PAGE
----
DNA translation is the process by which DNA instructions are turned into proteins. This process is essential to all living organisms. Much like an assembly line, DNA instructions are followed through a step-by-step process until a finished product (a protein) is produced. Proteins are responsible for things like organ and tissue function, signal transmission between cells, and chemical reactions in the body. One mistake in the instructions could either have no effect, or disastrous effects. So how does this wondrous process of DNA translating take place?
It all starts with a process called transcription, in which the DNA code is literally transcribed (copied). First, a gene is “unzipped” and one of the strands of the DNA code is copied into what is called mRNA. Once a section has been copied it moves through the cell to a structure called a “ribosome” that “reads” the code. The code is a language that tells the ribosome what kind of protein subunits (molecules known as amino acids) to assemble and in what order.
Once the proteins are produced, they can get to work carrying out one of thousands of different functions. Genes that code for hormones regulate body functions and brain activity. Genes that code for immune function produce T-cells that defend the body against infection. Without the DNA code, our body would not be able to function and we would cease to exist.
As a trained biologist, I marvel at the complexity and simplicity of all biological systems. It stuns me whenever I think that functions as big as heart rate and breathing must ultimately rely on a system so small. As a pastor, I let my wonder lead me to worship. I also call others to praise God for biological systems that are marvelous to behold.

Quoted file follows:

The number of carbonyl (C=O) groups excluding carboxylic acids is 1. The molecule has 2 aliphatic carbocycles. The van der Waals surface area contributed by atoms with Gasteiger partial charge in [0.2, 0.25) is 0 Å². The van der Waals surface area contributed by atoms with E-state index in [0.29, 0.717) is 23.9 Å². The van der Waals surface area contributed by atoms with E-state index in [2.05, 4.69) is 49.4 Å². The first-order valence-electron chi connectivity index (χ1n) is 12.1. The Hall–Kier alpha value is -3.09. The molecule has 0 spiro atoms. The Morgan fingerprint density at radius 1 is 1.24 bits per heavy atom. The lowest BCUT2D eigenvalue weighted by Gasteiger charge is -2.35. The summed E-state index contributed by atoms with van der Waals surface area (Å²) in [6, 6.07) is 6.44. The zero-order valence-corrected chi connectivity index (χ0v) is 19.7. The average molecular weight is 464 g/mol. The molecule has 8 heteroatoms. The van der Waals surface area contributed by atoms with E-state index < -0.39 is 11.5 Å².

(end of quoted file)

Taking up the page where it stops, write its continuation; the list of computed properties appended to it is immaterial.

Science can take us beyond knowing what DNA is and how it works, and is now offering us a way of accurately editing the code. In a lab environment, this is an incredible tool for understanding how living cells work. The new technique is called CRISPR (pronounced crisper). Scientists introduce a DNA cutting protein called CAS9 which contains a strand of RNA that matches a specific gene. Once the CAS9-RNA complex finds its target location, it unwinds the DNA, matches, binds, and cuts it. The cell will naturally try to repair the cut, which often leads to a mutation at that site. These mutations essentially “knock out” or switch off the gene.
In previous gene editing experiments that used different techniques the success rates were between 50-70%. These techniques involved introducing DNA into the nucleus of the cell with the hope that the cell would integrate it without any overly negative side effects. However, in a recent study with the very precise CRISPR CAS9 system, the success rate was an astounding 95%. This is truly a rare and remarkable development.
Francis Collins, the Director of the National Institutes for Health, wrote in his book, The Language of God, “The God of the Bible is also the God of the genome. He can be worshipped in the cathedral or in the laboratory. His creation is majestic, awesome, intricate, and beautiful.” As Christians, when we look at the workings of the human genome, we see how majestic, awesome, intricate, and beautiful it is, and are inspired to worship God. The study of nature can drive us toward a deeper and more meaningful relationship with God.
However, modifying our genome through CRISPR technology raises all sorts of biological, ethical, and social questions. We can feel our sense of wonder being translated into curiosity and/or concern. What might happen if this kind of technology were to be implemented all over the world? What good might be accomplished in people’s lives? What harm might come of it? My prayer is that scientists and theologians would consider questions like these.
It is up to us to wonder about the questions that come from editing DNA. All the while, let wonder at the marvel of DNA translate into worship.
 Luisa Bortesi and Rainer Fischer. “The CRISPR/Cas9 system for plant genome editing and beyond.” Biotechnology advances 33, no. 1 (2015): 41-52.
 National Research Council, et al. Safety of genetically engineered foods: Approaches to assessing unintended health effects, (National Academies Press, 2004), 29.
 Heidi Ledford, “CRISPR fixes disease gene in viable human embryos,” Nature 548, no. 7665 (August 2017): accessed August 04, 2017, http://www.nature.com/news/crispr-fixes-disease-gene-in-viable-human-embryos-1.22382#/b1.